In Larry David’s extremely awkward “Saturday Night Live” appearance a few weeks back, he worried that the recent rash of sexual predators was all Jewish – which is not true, but anyway, what I thought he was going to say was that they were all unattractive. (This was before Matt Lauer was added to the list of sexual harassers.)
Not that I’m equating good looks with goodness. Consider serial killer Ted Bundy – a man handsome enough to have been played by Mark Harmon in a TV movie of his crimes – who used his personable aspect to lure women to his lethal lair.
But many of the men who are accused of sexual harassment are no Apollo Belvedere. They’re not even Novak Djokovic (love his new ad for Lacoste), Rafael Nadal or Colin Kaepernick. Which got me wondering if male beauty makes it easier for men to get a foot in the door, so to speak, and thus mitigates against the need for force or crudeness. After all, in the animal kingdom, it’s the bird with the most brilliant plumage, the lion with the biggest roar that garners the mate.
Male beauty can be a kind of power trip, too, colleagues point out to me. But, of course, men have long ceded the beauty game – the beauty trap, I would call it – to women so they can concentrate on political and financial capital. The Donald doesn’t need to do something with that bloated, scowling appearance – in his mind. That’s why he’s got Melania.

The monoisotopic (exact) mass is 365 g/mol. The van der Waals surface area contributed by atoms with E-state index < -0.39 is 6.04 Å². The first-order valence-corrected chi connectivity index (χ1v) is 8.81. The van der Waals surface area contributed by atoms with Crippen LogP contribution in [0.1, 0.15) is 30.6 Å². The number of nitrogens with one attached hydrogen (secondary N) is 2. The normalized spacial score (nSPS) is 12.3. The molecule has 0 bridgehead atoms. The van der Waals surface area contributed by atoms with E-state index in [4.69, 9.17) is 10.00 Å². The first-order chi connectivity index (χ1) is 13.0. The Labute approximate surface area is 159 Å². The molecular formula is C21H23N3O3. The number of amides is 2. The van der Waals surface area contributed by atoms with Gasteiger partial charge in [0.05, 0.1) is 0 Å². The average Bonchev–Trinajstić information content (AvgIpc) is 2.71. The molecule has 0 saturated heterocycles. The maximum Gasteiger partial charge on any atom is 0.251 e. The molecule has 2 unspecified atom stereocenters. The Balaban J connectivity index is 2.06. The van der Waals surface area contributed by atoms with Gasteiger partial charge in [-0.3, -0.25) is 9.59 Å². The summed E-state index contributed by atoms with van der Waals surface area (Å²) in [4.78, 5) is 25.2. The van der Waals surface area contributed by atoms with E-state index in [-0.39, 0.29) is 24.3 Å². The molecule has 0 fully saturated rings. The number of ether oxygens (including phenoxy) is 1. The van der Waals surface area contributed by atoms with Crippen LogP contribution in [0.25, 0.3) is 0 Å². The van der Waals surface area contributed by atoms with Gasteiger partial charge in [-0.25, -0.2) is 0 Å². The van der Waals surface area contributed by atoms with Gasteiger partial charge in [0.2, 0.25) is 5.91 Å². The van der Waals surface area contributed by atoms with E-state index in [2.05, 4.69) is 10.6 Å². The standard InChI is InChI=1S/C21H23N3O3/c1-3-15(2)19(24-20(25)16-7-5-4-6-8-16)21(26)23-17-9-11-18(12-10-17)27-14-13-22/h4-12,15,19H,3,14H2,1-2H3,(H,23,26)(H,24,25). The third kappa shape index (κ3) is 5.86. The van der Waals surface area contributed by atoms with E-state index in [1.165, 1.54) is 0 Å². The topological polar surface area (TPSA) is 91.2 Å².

Or is it, as several of my colleagues wonder, that the men seek political and financial capital, because they’ve never had the looks to persuade to begin with? We do what we do in this world, because of who and what we are but also because of who and what we are not.
My own sense is that the Harvey Weinsteins, James Levines and Matt Lauers of the world harassed attractive, younger, more vulnerable people because they could. They had the material power. Being attractive both in the sense of looking good and acting gracious is for “the little people” – you know, what Leona Helmsley said about paying taxes.
And now the little people have risen up to claim the cover of Time and a place at the table.
As I said on WVOX this morning, it’s like a snake shedding its skin.
It’s going to get a whole lot uglier before it gets better.